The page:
A JDRF-funded study out of Switzerland has shown that a single gene called SIRT1 may be involved in the development of type 1 diabetes (T1D) and other autoimmune diseases. The study, "Identification of a SIRT1 Mutation in a Family with Type 1 Diabetes," was published March 5 in Cell Metabolism and represents the first demonstration of a monogenetic defect leading to the onset of T1D.
The research began when Marc Donath, M.D., endocrinologist and researcher at the University Hospital Basel in Switzerland, discovered an interesting pattern of autoimmune disease within the family of one of his patients, a 26-year-old male who had recently been diagnosed with T1D. The patient showed an uncommonly strong family history of T1D; his sister, father, and paternal cousin had also been diagnosed earlier in their lives. Additionally, another family member had developed ulcerative colitis, also an autoimmune disease.
"This pattern of inheritance was indicative of dominant genetic mutation, and we therefore decided to attempt to identify it," Dr. Donath said.
Four years of analysis using three different genotyping and sequencing techniques pointed to a mutation on the SIRT1 gene as the common indicator of autoimmune disease within the family. The SIRT1 gene plays a role in regulating metabolism and protecting against age-related disease. To gain more understanding of how this genetic change in SIRT1 leads to T1D, Dr. Donath and his team performed additional studies with animal models of T1D. When the mutant SIRT1 gene found in the families was expressed in beta cells, those beta cells generated more mediators that were destructive to them. Furthermore, knocking out the normal SIRT1 gene in mice resulted in their becoming more susceptible to diabetes with greatly increased islet destruction. Dr. Donath speculates that the beta cell impairment and death due to the SIRT1 mutation subsequently activates the immune system toward T1D.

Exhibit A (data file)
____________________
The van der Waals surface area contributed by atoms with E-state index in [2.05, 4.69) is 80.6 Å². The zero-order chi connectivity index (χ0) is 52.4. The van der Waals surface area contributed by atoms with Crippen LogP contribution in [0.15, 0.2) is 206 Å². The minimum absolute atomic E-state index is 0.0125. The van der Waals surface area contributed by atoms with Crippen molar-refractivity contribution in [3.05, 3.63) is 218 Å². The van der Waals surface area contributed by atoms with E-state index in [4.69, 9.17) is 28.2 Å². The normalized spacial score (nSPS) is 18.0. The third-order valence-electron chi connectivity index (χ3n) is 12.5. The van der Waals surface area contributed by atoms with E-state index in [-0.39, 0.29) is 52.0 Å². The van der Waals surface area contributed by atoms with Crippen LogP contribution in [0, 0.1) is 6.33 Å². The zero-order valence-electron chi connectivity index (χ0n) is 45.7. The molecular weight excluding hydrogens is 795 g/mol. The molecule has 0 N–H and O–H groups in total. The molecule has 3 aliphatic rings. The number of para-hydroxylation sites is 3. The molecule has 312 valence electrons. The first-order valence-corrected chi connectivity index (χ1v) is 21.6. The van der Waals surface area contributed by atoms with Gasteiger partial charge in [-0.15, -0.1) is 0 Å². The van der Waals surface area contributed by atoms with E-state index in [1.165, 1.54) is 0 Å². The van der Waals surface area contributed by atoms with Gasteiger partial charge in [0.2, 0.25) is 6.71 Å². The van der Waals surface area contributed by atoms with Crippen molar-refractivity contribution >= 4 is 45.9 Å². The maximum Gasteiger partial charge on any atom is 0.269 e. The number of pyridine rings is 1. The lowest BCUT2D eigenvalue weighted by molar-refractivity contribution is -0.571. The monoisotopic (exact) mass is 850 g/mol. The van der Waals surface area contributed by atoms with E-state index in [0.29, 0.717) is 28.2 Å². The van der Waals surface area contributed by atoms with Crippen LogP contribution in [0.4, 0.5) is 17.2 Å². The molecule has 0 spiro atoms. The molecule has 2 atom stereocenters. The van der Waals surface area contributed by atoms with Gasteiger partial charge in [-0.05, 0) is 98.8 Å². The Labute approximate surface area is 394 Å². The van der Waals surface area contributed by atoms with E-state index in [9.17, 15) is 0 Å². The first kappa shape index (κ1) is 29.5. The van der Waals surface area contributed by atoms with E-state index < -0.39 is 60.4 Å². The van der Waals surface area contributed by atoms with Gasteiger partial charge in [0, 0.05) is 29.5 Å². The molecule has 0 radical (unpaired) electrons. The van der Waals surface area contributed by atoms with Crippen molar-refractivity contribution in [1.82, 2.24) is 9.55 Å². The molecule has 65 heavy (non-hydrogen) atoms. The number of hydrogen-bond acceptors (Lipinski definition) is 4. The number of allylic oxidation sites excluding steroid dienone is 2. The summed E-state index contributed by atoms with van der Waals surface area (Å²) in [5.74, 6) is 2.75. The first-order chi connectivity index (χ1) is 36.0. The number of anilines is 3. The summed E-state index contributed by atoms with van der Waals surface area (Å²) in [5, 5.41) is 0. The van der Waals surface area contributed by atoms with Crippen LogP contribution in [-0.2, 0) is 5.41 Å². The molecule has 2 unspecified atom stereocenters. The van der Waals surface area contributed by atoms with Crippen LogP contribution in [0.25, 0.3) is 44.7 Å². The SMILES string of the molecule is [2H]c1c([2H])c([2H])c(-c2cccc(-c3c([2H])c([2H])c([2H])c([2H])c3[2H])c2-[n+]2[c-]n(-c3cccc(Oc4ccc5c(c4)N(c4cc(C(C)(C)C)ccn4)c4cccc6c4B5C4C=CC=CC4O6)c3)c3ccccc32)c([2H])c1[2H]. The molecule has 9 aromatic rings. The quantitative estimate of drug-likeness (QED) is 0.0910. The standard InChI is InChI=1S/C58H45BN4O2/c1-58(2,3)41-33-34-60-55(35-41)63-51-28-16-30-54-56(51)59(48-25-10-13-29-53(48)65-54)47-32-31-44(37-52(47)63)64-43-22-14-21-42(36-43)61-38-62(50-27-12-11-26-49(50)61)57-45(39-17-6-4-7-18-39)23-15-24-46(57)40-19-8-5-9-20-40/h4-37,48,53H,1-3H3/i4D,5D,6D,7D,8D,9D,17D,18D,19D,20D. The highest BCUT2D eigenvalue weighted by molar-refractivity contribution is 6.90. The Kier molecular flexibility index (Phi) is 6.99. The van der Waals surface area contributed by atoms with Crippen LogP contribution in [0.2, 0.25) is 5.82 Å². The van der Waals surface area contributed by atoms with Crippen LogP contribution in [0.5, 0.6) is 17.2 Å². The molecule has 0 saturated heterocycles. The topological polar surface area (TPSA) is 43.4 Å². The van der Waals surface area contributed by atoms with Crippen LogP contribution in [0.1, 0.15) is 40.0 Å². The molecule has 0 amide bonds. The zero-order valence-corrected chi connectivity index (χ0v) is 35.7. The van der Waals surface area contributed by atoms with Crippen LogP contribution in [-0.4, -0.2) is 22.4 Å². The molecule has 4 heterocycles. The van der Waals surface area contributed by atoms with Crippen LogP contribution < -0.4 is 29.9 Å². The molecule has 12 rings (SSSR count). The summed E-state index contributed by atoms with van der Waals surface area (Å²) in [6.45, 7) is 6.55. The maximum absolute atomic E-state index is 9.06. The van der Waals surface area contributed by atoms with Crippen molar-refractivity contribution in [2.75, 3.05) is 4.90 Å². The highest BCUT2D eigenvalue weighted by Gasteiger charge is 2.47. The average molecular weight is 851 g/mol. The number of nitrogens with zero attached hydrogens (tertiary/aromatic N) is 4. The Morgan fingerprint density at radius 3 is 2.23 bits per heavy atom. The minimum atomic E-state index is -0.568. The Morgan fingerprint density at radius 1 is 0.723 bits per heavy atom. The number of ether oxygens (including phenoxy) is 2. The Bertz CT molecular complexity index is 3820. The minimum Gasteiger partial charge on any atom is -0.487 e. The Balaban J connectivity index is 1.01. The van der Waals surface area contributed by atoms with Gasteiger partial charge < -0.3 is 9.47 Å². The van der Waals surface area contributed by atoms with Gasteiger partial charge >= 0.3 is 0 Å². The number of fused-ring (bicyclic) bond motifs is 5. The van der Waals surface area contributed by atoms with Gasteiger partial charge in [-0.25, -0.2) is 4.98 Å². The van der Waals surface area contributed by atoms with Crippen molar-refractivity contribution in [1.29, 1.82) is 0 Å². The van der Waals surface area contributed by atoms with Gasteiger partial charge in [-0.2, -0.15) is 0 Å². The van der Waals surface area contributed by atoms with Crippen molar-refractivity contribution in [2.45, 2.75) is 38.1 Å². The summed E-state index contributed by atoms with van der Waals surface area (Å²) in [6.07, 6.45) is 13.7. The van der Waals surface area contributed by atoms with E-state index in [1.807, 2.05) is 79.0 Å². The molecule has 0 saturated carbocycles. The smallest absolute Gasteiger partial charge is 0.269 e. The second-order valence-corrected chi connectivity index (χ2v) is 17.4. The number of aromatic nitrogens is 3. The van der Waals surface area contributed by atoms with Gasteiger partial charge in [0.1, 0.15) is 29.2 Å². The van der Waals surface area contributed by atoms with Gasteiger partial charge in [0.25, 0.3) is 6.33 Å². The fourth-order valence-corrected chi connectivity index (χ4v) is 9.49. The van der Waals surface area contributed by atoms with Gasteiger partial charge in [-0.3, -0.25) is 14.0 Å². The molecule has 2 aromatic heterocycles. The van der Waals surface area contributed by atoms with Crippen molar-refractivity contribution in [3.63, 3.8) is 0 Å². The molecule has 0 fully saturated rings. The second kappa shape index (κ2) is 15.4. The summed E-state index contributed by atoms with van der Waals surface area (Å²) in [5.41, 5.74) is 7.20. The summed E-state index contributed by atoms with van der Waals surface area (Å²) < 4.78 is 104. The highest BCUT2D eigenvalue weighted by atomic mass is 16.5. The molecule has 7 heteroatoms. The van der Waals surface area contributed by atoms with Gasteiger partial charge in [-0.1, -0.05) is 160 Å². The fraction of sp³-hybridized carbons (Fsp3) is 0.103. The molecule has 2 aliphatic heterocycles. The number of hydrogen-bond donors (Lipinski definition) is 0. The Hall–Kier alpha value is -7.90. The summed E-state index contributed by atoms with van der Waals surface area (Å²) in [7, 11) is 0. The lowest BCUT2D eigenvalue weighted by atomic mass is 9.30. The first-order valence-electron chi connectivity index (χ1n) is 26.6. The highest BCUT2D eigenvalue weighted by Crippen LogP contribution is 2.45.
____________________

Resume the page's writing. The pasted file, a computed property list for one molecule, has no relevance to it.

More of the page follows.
"The identification of a gene leading to type 1 diabetes could allow us to understand the mechanism responsible for the disease and may open up new treatment options," Dr. Donath explained.
Patricia Kilian, Ph.D., director of the Beta Cell Regeneration Program at JDRF, concurred, and said that the development is exciting for many reasons: "While the change in the genetic makeup within this family with type 1 diabetes is rare, the discovery of the role of the SIRT1 pathway in affecting beta cells could help scientists find ways to enhance beta cell survival and function in more common forms of the disease. This study also reinforces increasing evidence that abnormal beta cell function has a role in the development of type 1 diabetes, and that blocking or reversing early stages of beta cell dysfunction may help prevent or significantly delay the disease's onset. Drug companies are already in the process of developing SIRT1 activators, which could eventually speed our ability to translate these new research findings into meaningful therapies for patients."
JDRF is continuing to fund research by Dr. Donath that builds off of these latest findings.
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